Scientists sequence entire human X chromosome for the first time

You’ve likely heard of the Human Genome Project. That’s because it is one of the most ambitious scientific projects of all time. The program ended in 2003 with over 92 percent of the human genome mapped, but this week, scientists have added to the project with the complete mapping of an entire X chromosome. 

Mapping chromosomes is difficult because, traditionally, tools could only read short segments of DNA at a time. Using “nanopore technology,” which funnels single molecules of DNA through a tiny hole and sequences them by detecting changes in the current flow, the team was able to get the first complete picture of an X chromosome sequence. 

The X chromosome is one of the sex-determining chromosomes passed down from parent to child in humans. The team filled in gaps in the sequence at the center and ends of X chromosomes, which are known as centromeres and telomeres respectively. This new information includes some 3.1 million base pairs of repetitive DNA.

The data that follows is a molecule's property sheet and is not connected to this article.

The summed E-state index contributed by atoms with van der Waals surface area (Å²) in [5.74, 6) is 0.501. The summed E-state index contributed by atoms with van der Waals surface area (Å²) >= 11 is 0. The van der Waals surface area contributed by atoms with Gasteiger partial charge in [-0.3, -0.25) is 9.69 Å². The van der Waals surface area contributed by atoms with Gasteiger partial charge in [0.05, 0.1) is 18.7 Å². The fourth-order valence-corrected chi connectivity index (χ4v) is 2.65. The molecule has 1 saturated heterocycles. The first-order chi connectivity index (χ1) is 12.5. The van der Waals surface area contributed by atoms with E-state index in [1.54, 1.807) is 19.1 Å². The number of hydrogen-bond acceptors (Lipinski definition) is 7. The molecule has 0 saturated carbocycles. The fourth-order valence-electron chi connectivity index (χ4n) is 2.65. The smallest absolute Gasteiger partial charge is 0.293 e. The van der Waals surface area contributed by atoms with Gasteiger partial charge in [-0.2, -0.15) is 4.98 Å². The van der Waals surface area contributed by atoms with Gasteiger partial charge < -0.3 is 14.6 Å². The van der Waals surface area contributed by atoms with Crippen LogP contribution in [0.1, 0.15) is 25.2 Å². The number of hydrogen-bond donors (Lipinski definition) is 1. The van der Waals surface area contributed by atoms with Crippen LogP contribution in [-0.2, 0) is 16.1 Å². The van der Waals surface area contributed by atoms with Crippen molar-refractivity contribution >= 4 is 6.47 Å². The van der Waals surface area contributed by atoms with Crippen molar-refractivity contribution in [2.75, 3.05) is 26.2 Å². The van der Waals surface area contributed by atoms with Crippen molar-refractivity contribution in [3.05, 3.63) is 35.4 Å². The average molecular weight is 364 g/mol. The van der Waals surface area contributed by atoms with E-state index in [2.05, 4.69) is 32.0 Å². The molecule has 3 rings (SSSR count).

So what have they found from the newly mapped areas? The team has discovered that, in fact, some of the new regions they’ve sequenced hold rich information on variation within human populations. 

There are 23 other chromosomes left to be mapped and the team plans to finish the project by the end of 2020. This new information about human DNA could hold vital details about human genetics and biology, specifically surrounding disease. Knowing more about the most basic unit of our genetic makeup could provide a more complete picture of who we are as humans and how our species came to be.

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